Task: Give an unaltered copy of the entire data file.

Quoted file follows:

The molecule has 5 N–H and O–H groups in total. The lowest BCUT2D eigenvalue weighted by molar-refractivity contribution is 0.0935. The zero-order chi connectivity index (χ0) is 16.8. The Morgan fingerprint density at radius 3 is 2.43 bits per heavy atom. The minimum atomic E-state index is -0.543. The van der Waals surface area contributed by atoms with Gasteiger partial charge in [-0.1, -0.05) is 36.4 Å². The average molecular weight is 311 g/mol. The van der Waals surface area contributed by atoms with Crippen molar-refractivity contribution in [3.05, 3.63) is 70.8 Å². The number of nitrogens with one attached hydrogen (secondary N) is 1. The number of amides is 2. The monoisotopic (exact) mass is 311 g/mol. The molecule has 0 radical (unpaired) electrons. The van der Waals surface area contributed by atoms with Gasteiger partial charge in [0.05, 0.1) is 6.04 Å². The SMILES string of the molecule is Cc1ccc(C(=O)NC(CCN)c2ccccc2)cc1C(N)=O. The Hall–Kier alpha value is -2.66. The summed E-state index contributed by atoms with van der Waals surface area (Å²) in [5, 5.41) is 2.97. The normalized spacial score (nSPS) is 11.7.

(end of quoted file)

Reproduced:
The molecule has 5 N–H and O–H groups in total. The lowest BCUT2D eigenvalue weighted by molar-refractivity contribution is 0.0935. The zero-order chi connectivity index (χ0) is 16.8. The Morgan fingerprint density at radius 3 is 2.43 bits per heavy atom. The minimum atomic E-state index is -0.543. The van der Waals surface area contributed by atoms with Gasteiger partial charge in [-0.1, -0.05) is 36.4 Å². The average molecular weight is 311 g/mol. The van der Waals surface area contributed by atoms with Crippen molar-refractivity contribution in [3.05, 3.63) is 70.8 Å². The number of nitrogens with one attached hydrogen (secondary N) is 1. The number of amides is 2. The monoisotopic (exact) mass is 311 g/mol. The molecule has 0 radical (unpaired) electrons. The van der Waals surface area contributed by atoms with Gasteiger partial charge in [0.05, 0.1) is 6.04 Å². The SMILES string of the molecule is Cc1ccc(C(=O)NC(CCN)c2ccccc2)cc1C(N)=O. The Hall–Kier alpha value is -2.66. The summed E-state index contributed by atoms with van der Waals surface area (Å²) in [5, 5.41) is 2.97. The normalized spacial score (nSPS) is 11.7.